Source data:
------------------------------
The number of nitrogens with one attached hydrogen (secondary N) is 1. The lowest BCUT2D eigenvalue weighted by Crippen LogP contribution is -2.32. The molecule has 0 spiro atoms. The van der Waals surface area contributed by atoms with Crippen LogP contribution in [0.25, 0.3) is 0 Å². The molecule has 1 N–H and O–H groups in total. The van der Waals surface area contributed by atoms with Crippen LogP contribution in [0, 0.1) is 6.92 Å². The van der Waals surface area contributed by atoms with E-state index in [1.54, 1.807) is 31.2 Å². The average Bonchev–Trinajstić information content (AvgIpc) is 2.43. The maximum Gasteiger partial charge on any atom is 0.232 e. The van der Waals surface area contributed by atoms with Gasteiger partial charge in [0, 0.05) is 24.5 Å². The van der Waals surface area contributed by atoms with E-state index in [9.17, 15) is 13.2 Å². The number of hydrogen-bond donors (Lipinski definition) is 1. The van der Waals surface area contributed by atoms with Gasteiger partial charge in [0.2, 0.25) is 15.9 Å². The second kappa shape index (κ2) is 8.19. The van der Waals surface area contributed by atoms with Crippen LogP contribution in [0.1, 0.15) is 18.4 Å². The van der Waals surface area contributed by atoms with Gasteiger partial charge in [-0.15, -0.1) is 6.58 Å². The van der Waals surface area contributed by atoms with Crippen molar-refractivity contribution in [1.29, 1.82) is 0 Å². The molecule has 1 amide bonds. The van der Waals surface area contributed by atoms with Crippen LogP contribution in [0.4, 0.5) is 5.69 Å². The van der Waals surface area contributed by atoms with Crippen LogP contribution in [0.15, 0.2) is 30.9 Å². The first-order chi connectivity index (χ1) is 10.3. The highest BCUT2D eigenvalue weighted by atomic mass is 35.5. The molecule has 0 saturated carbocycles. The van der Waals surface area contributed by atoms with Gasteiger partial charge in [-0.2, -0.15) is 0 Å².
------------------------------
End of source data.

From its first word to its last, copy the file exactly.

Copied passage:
The number of nitrogens with one attached hydrogen (secondary N) is 1. The lowest BCUT2D eigenvalue weighted by Crippen LogP contribution is -2.32. The molecule has 0 spiro atoms. The van der Waals surface area contributed by atoms with Crippen LogP contribution in [0.25, 0.3) is 0 Å². The molecule has 1 N–H and O–H groups in total. The van der Waals surface area contributed by atoms with Crippen LogP contribution in [0, 0.1) is 6.92 Å². The van der Waals surface area contributed by atoms with E-state index in [1.54, 1.807) is 31.2 Å². The average Bonchev–Trinajstić information content (AvgIpc) is 2.43. The maximum Gasteiger partial charge on any atom is 0.232 e. The van der Waals surface area contributed by atoms with Gasteiger partial charge in [0, 0.05) is 24.5 Å². The van der Waals surface area contributed by atoms with E-state index in [9.17, 15) is 13.2 Å². The number of hydrogen-bond donors (Lipinski definition) is 1. The van der Waals surface area contributed by atoms with Gasteiger partial charge in [0.2, 0.25) is 15.9 Å². The second kappa shape index (κ2) is 8.19. The van der Waals surface area contributed by atoms with Crippen LogP contribution in [0.1, 0.15) is 18.4 Å². The van der Waals surface area contributed by atoms with Gasteiger partial charge in [-0.15, -0.1) is 6.58 Å². The van der Waals surface area contributed by atoms with Crippen molar-refractivity contribution in [1.29, 1.82) is 0 Å². The molecule has 1 amide bonds. The van der Waals surface area contributed by atoms with Crippen LogP contribution in [0.4, 0.5) is 5.69 Å². The van der Waals surface area contributed by atoms with Crippen LogP contribution in [0.15, 0.2) is 30.9 Å². The first-order chi connectivity index (χ1) is 10.3. The highest BCUT2D eigenvalue weighted by atomic mass is 35.5. The molecule has 0 saturated carbocycles. The van der Waals surface area contributed by atoms with Gasteiger partial charge in [-0.2, -0.15) is 0 Å².